Disappearing documentation (a Kubernetes war story)

Blogging

I like a good war story, and I like them even more when I get to tell them. While writing my dissertation, I ran into a case of disappearing documentation. Here's what happened.

As part of my undergraduate dissertation, I was working with Kubernetes, and more specifically, the controllers within Kubernetes. A controller can be thought of as a generalised thermostat. Just as a thermostat maintains temperature in a house, a controller maintains state in a cluster.

A controller has some desired state, some world state, and a way of affecting the world state (an actuator). In the example of the thermostat, the world state would be the current temperature, the desired state would be the user-set temperature, and the actuator would be a heating system.

Diagram of a thermostat as a controller

Kubernetes has lots of controllers, but the one relevant for this story is the Horizontal Pod Autoscaler. Its job is to check the average CPU used by a set of pods. If the usage is higher or lower than the target usage, then it will create new pods or delete them appropriately. A pod in Kubernetes is a 'logical host', the equivalent of a virtual machine.

Controllers in Kubernetes are implemented as control loops. This means that every N seconds they will collect information about the state of the world, act on it if necessary and then go back to sleep for the next N seconds.

For this part of my dissertation, I needed to measure the time it takes for each iteration of the autoscaler control loop to run. This was to test whether it was correlated with the load on the Kubernetes cluster, something that an attacker may be interested in. The loop execution time, in theory, should be influenced by how much work the autoscaler (and, more generally, the master node) is doing.

I planned to do this from within the cluster, and the flow roughly went as follows:

  1. Record the startup time of a worker pod.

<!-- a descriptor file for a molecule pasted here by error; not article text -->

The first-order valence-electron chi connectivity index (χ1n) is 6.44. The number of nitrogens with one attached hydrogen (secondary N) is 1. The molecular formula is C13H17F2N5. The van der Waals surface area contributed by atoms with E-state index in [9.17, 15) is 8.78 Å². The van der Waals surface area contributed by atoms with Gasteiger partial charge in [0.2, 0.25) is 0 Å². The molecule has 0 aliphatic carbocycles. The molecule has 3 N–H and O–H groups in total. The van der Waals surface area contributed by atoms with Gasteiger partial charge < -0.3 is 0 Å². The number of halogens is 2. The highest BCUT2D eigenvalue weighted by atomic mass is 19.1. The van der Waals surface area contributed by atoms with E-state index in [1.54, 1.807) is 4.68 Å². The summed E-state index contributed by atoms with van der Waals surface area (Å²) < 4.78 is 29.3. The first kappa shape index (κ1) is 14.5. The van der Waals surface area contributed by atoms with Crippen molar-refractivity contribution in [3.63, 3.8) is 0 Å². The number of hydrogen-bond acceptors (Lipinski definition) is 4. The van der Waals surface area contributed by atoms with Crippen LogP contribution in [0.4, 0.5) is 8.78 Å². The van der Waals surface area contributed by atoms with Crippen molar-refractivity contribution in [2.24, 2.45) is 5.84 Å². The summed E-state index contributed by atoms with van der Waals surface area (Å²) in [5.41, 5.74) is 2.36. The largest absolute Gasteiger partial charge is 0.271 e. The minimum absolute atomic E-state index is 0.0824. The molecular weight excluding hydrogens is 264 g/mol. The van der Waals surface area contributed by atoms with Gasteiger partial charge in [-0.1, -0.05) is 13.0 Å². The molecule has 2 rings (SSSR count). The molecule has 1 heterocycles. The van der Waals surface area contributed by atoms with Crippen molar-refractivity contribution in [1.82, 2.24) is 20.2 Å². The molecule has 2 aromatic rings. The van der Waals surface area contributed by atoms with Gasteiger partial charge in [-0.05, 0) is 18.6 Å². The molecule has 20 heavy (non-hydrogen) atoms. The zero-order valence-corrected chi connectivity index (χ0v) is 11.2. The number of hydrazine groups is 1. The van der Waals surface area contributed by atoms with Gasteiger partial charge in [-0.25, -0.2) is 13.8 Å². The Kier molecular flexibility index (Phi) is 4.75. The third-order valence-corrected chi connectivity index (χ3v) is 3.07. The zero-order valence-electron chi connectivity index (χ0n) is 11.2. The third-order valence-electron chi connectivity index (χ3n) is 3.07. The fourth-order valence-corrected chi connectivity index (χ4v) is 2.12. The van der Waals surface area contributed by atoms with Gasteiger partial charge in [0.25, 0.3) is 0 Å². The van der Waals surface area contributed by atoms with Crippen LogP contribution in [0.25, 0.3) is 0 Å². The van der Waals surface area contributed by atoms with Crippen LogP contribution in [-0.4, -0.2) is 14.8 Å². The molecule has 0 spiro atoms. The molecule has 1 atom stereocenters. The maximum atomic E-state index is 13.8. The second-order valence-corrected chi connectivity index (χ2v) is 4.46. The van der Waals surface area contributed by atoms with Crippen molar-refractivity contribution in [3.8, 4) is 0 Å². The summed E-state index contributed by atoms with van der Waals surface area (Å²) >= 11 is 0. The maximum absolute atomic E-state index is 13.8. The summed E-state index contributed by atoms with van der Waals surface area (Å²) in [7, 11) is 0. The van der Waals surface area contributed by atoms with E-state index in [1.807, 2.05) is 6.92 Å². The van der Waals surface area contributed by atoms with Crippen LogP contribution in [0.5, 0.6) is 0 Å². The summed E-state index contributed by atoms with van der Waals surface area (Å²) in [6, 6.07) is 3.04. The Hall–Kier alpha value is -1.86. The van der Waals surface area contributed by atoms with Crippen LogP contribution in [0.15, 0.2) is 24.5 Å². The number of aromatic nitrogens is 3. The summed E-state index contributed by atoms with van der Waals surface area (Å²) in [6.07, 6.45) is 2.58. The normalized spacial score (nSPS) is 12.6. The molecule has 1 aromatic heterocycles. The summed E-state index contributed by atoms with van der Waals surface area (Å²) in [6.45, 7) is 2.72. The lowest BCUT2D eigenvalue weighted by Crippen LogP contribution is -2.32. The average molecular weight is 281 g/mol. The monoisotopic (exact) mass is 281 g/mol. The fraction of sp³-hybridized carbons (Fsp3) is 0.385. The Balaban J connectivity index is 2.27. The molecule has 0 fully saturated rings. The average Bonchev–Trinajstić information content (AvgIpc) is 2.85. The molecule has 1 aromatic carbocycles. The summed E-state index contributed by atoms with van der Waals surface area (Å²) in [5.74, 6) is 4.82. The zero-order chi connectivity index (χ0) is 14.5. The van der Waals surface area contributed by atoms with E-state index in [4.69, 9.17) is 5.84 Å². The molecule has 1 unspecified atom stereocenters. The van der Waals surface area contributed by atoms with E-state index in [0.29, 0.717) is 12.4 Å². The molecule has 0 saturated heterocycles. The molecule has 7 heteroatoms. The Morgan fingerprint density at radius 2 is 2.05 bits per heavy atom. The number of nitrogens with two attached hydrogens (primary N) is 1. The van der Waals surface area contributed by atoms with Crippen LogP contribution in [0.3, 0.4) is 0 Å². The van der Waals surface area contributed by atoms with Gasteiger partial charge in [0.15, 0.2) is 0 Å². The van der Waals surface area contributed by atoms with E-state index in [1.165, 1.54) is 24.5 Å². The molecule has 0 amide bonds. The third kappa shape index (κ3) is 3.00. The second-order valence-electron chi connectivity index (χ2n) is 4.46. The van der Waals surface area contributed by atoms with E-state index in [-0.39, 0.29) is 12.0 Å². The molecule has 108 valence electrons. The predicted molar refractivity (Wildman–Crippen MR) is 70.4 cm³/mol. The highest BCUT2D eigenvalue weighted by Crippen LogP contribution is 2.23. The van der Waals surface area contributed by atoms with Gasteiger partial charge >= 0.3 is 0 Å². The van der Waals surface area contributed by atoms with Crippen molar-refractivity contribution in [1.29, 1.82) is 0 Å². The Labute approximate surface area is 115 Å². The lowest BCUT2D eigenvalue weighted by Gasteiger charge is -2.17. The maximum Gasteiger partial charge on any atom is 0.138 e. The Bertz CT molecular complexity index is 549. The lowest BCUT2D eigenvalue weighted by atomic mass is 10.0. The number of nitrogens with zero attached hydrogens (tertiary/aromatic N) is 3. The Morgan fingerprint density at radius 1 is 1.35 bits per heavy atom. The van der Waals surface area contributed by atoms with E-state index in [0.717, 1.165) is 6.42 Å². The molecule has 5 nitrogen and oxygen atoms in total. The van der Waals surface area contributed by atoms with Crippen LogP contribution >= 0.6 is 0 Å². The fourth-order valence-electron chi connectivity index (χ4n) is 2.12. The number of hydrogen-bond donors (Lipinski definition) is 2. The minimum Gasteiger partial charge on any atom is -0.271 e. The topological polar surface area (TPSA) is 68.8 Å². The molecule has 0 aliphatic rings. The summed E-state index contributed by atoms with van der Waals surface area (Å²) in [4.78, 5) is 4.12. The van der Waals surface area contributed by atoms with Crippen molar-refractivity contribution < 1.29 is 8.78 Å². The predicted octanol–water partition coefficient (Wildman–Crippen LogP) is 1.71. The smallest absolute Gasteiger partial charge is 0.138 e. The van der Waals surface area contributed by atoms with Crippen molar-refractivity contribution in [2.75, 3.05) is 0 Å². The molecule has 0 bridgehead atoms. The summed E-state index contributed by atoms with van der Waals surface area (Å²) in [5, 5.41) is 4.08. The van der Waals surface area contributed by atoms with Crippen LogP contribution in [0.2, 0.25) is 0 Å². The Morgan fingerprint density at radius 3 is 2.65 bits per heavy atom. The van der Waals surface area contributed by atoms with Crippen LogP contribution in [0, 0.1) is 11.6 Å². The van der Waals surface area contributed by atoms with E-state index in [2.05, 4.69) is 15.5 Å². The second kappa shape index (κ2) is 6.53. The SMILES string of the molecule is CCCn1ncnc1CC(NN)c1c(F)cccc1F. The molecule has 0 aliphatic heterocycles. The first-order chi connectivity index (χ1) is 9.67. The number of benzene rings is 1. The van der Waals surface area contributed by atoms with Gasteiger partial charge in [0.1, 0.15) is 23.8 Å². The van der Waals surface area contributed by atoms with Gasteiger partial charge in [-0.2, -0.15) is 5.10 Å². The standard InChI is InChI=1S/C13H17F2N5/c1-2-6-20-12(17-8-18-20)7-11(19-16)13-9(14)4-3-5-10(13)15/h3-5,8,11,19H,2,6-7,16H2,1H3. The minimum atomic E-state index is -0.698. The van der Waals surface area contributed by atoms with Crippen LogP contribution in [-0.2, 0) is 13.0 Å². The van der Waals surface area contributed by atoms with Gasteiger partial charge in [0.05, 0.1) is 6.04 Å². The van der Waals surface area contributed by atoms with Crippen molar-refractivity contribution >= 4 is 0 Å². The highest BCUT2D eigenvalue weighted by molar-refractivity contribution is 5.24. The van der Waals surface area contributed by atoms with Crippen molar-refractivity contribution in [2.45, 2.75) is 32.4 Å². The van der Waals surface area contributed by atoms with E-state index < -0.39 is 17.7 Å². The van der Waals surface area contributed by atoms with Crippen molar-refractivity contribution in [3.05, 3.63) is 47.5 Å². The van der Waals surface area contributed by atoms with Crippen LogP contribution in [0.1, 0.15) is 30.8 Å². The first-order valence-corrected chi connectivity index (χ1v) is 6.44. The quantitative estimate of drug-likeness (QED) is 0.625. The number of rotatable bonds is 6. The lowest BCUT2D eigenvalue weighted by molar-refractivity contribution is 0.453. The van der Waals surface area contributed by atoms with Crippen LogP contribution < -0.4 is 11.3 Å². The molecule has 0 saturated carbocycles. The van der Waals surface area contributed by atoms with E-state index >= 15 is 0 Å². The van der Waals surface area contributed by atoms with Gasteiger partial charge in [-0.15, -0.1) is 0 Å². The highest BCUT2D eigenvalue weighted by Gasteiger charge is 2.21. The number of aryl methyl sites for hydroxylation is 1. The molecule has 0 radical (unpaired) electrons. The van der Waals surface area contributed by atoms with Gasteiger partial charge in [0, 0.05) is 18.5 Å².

2. That pod busy loops with high CPU usage.
  3. A short while later, the first iteration of the autoscaler loop runs and decides that more pods need to be scheduled.
  4. A new worker pod is brought up and the startup time recorded.
  5. The two worker pods busy loop with low CPU usage.
  6. The autoscaler runs again but this time decides it needs to destroy a pod.
  7. A worker pod receives SIGTERM and records the time.
  8. The process starts again.

The time between the startups and terminations of the nodes (in bold above) should be correlated with how long it takes the autoscaler control loop to run. However, a problem with this flow is that the controller has a stabilization window to prevent pods from being created and deleted too often. The window ensures that after making a change, Kubernetes won't make another change until the stabilization window has expired. Luckily this can be set, and this is where the disappearing documentation comes in.

The documentation for the Horizontal Pod Autoscaler (HPA) contains a section on the stabilization window above, which included the following text at the time I was looking at it:

Starting from v1.17 the downscale stabilization window can be set on a per-HPA basis by setting the behavior.scaleDown.stabilizationWindowSeconds field in the v2beta2 API. See Support for configurable scaling behavior.

This was what I was looking for, so I set this field in my HPA deployment file and... got an error. I double and triple checked the code I was using to make sure it matched the spec on that page, but every time I tried to kubectl apply this file, I got the error below.

$ kubectl create -f some-autoscale.yaml
error validating "some-autoscale.yaml": error validating data: ValidationError(HorizontalPodAutoscaler.spec): unknown field "behavior" in io.k8s.api.autoscaling.v2beta2.HorizontalPodAutoscalerSpec

Just to make this even more confusing, the Kubernetes API docs agreed with the error that the behavior field didn't exist. At this point, I had exhausted all other options and had to turn to StackOverflow for help. At 7PM I posted a question, Kubernetes unknown field "behavior", and at 11PM I received an answer. The answerer said that I was reading the docs wrong and that the field didn't exist in the first place. Ready to drag this unsuspecting samaritan into my confusion, I went to sleep and planned to reply the following day.

When I checked the docs the following day, the quote from above was missing. After considering whether I'd imagined it all, I discovered that the Kubernetes docs were in a public GitHub repository that was linked from the bottom of each page. It turned out that a couple of hours before I had posted my question, the text about the behavior object had been removed in a PR. The behavior object was meant to be introduced in V1.18 instead of V1.17 that was current at the time. The reason I hadn't seen the updated docs was probably due to my browser caching the old version since I'd visited that page a lot.

Finding out that I wasn't imagining things and that the docs were wrong was very satisfying. Everything had fallen nicely into place. I answered the Stack Overflow question with a shortened version of this story and carried on with my dissertation.

Now that 1.18 is out, this will no longer be a problem, but I thought it would be an interesting story to share. This was only a small part of my dissertation, which was on mobile networks and Kubernetes. It's now finished (exhausted hooray). If you're interested, you can read it here.


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